2- A spirit that’s helped by two sides freed from the immediate shackles of relegation or prize-chasing concerns. This can be an appalling recipe of course, sometimes such games are anaemic and listless… “on the beach” is a favourite analogy of daughter 2, the first phrase perfected from her football lingo phrasebook two years ago it can so often apply in such circumstances. Not here. Not when we’ve got a fire lit under us by that win on Saturday – however it came – not when we’re playing a side as combative and bolshy and confident as Albion. It’s immediately one of those games in which nobody gives an inch, that’s a saucepan often at the very brink of boiling over but never quite descending into all-out warfare. I’m with Pete, Nav and Lawrence; Pete’s debut was at Millwall and he was completely sold by that monstrosity; there’s to be no going back for him after this.
3- So that win against Sunderland had taken the pressure off this a little bit, which was always a good thing. The more so since, perhaps unsurprisingly, Albion didn’t treat us any differently to the Arsenal and United sides they’ve taken points off recently. Everyone behind the ball, banks of bodies for all but the deftest of attacks to crash off, so well organised that inevitably, before long, a home side is going to get impatient and take a risk or lose its concentration. We’re nearly undone very early, a ball neglectfully through to Chadli who has a difficult angle and an awkward bounce but still should have scored. He didn’t, and that was the theme of the evening… this isn’t going to be a linear narrative, it was too much of a blistering tornado of an evening for that, suffice to say that we deserved every inch of this but it wouldn’t have taken much. Wouldn’t have taken much for this to be a very different outcome altogether.
Instead, we set about them. Sharp and neat and positive… we approached those banks of bodies with swift, snappy, one-touch passing. Ping ping ping ping. If it didn’t always go forwards very far it wasn’t a problem… this wasn’t easy for Albion, they had to be on their game to keep us at bay but there was an inherent confidence in our approach. No, we can’t play through you this time but we’ll keep going and keep moving and keep you moving and we’ll get there. Once again Abdoulaye Doucouré was the playmaker, picking up the ball deep and orchestrating events, pulling the strings, switching first with Cleverley, then Capoue, then Britos, but always the man with his head up looking for an opening. His transformation from misfit to surely one of the first names on the teamsheet has been remarkable.
4- Nonetheless, Albion kept us at arm’s length. We had more of the ball, but we weren’t getting very far with it. Albion’s resilience made a clear statement: If you want to score, you’re going to have to do something a bit special. So that’s what we did. And it was special in any number of ways… Craig Cathcart having the confidence to mix it up by playing a fine long ball forwards, Troy Deeney launched into a terrifying, impossible header that was both brutal and delicate. Niang picking up the cushioned headed pass on the left, cutting inside Dawson and hitting a wailing, arcing drive inside Ben Foster’s left hand post.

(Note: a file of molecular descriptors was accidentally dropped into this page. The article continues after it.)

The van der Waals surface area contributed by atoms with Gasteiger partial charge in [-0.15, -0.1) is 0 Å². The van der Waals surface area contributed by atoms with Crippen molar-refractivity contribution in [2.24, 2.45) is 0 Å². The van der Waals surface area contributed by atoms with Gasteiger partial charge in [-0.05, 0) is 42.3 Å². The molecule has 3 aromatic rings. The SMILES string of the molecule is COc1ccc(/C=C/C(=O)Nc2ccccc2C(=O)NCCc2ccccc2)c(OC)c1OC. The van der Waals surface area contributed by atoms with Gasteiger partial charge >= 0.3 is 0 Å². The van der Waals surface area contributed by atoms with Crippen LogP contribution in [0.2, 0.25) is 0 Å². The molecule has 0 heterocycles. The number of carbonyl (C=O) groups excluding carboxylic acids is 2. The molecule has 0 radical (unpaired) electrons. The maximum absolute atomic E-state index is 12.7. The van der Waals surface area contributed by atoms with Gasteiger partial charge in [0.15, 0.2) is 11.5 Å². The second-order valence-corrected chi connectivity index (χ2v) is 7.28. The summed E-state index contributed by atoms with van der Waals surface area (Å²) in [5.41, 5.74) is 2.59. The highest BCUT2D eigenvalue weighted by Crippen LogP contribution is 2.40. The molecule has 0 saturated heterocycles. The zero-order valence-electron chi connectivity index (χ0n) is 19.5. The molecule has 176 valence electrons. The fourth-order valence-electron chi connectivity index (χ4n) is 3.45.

Pandemonium. And now West Brom’s game plan, so heavily reliant on not needing to force the issue, began to come apart at the seams. It’s easy and lazy to look at the visitors’ performance and the manager’s identity and fall back on stereotypes but really, it’s so very hard not to when the team turns up parodying their manager’s reputation. Big and solid and brutal, and towards the end of the half they put the boot in. Craig Dawson somehow escaped censure for a nasty foul on Niang, a point not lost on Miguel Britos when he was expensively yellow carded minutes later for hauling down Robson-Kanu. The resultant free kick, central and thirty yards out, was executed in front of a wall comprised of every player on both sides plus Harry the Hornet, half the ball boys and Tony Pulis’ gran. Nonetheless Nacer Chadli arced his shot over and around and off the outside of the post – not as nearly in as it looked, but not very far away either. The game ended with James McClean earning a generous yellow for a characteristically charmless kick out at Holebas, who reacted with the level of restraint we’ve come to expect from the left back. We all needed a good sit down.
5- Because the second half was mental. A tone was set by Troy’s second goal, so very immediately that I was still in the middle of furtively giving myself some half-time insulin which curtailed my celebration to one flailing fist instead of two. Niang sent in the same impossible dipping deep cross that he executed against Burnley – special, but so rare that you feel he must be saving up pocket money for them. It bisected Evans and Foster in indecision and Troy, bullying his way into pole position, prodded it past the keeper and over the line.